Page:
There is also an unofficial questionnaire. Some new members answer all of its questions and others ignore all of them entirely. Some members write unrelated essays. The club has only one rule and one exception to it, and both of them add up to no rules!
Club membership is open to anybody in the world who wants to join. Readers of the online magazine who have not been able to attend a club meeting in Paris can consider themselves to be potential members in good standing. The formality of signing the members' booklet is a mere detail until they can sign it in person.
The club is informal. There is no club poem for you to learn. The club's unwritten and unofficial rules state quite clearly that the club has no rules. There are no unofficial dress codes, secret signs, signals, tatoos or other hanky–panky.
In fact, the Café Metropole Club is so low– calorie that it has no t–shirt and no baseball cap with its name on it for you to buy and treasure. Because the club is free and poor, it doesn't have a treasury.
Becoming a member has no negative effect on your universal rights as human beings or as readers, or as curious people simply passing the café while a meeting is happening.
Club meetings are unstructured because they have no structure. Members often order something to drink, or eat, from the club's Waiter of the Week. Club members should prepare a suitable budget for this eventuality.
Although members' home towns are not required to be noted in the members' booklet by a rule, these are often named and may be voted City of the Week by other members if there are any present. If not, the club's secretary may designate one he fancies, or may not.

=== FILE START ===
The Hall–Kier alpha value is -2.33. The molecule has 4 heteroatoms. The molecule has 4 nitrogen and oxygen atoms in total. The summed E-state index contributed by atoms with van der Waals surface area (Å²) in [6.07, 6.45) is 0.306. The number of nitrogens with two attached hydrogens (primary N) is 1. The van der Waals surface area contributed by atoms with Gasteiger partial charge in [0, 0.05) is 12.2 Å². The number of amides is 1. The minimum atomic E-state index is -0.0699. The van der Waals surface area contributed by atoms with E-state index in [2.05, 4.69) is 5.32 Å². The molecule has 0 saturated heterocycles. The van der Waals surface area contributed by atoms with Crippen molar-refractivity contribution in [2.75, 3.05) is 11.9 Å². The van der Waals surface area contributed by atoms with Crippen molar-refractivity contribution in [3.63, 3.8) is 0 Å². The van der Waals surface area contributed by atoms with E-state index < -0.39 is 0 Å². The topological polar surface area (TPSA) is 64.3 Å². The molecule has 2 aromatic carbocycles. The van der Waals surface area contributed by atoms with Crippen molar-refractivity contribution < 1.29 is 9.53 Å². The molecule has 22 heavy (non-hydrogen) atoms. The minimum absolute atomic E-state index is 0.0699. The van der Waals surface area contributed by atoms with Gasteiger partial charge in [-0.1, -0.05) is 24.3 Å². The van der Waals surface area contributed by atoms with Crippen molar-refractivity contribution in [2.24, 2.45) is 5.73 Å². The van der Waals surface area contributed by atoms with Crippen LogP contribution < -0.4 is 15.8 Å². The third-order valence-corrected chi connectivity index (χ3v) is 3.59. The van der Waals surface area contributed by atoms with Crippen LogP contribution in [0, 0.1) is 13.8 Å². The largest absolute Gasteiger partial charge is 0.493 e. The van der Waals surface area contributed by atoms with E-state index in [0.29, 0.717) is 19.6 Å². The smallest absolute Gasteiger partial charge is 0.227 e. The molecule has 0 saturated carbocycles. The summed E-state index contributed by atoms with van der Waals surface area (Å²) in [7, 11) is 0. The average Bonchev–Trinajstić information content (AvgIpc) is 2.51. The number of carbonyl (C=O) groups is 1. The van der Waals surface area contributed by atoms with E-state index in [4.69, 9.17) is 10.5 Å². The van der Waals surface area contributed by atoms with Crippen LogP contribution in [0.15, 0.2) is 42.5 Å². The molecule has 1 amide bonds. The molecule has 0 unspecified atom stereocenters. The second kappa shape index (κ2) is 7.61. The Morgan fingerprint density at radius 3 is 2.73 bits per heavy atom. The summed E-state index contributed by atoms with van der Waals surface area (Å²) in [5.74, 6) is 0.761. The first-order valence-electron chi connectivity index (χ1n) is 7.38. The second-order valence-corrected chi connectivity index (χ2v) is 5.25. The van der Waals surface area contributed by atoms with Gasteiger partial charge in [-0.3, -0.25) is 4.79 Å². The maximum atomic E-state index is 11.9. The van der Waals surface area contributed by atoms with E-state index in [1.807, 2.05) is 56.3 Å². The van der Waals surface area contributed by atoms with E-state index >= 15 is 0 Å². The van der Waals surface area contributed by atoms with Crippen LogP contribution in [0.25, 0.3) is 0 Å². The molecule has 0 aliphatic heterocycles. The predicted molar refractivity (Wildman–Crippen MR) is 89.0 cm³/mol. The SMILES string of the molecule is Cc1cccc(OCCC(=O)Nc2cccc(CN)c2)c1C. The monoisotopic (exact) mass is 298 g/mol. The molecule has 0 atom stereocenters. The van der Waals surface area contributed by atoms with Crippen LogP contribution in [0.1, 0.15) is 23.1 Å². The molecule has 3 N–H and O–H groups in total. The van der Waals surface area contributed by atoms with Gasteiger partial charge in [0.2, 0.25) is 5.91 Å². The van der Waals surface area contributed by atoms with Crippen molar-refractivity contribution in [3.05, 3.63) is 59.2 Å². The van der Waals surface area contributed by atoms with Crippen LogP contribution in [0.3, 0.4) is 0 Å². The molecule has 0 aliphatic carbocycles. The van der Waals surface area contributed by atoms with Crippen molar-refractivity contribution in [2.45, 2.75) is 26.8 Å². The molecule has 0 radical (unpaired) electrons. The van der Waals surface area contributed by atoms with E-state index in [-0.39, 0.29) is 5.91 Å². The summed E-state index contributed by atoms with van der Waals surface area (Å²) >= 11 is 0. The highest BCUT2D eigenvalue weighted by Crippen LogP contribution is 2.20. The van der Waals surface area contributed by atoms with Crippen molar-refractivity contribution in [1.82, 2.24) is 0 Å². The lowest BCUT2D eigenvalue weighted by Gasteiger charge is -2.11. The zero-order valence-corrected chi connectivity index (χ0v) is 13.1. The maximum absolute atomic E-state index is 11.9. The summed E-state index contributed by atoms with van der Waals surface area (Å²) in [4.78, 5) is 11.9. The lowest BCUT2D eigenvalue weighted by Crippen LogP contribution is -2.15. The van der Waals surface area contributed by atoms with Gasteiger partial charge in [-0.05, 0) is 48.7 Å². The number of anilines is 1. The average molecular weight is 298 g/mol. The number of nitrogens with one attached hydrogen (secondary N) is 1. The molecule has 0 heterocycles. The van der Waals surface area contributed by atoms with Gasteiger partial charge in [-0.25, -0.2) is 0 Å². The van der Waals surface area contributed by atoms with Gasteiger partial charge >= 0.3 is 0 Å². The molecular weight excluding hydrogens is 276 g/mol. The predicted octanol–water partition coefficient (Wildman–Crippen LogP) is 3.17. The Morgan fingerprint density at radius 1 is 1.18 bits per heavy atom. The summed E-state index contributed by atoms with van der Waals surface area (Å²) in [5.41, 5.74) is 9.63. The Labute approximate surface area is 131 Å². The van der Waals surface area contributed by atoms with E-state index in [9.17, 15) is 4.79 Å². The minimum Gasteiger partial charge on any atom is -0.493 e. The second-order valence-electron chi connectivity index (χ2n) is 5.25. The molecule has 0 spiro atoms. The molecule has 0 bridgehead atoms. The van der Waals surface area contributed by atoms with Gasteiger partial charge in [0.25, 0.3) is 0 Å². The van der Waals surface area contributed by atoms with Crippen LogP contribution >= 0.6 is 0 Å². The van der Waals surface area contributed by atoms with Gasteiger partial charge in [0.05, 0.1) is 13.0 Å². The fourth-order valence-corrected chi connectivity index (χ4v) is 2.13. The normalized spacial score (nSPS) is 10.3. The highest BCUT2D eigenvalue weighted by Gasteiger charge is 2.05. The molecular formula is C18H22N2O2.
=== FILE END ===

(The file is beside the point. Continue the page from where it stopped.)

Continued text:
Other items of club fare or conversation may also receive singular distinctions such as Drink of the Week, Food of the Week, Quote of the Week or some other 'Thing of the Week.'
Meetings usually end at the end of the meeting's time period or at a reasonable time thereafter. Club members are free to do whatever they want before meetings, and after meetings – including continuing them. However, both members and the club's secretary may need to be somewhere else, so meetings may end at 17:00 on the button.
These are concocted by the club's secretary from notes made or imagined during hectic or boring no– show club meetings, and are put online in Metropole Paris on Thursday as an update to the week's current issue.
During meetings, the secretary will attempt to photograph club scenes and members who are present. If you do not want your photograph to be published in the club report, please tell the secretary after he takes your photo but before he publishes it.
Personal privacy – if yours may be threatened by having your name included in a club report , please make this clear to the club's secretary. If necessary, you can be at a meeting and become a member, but remain unreported and unfindable by Web search.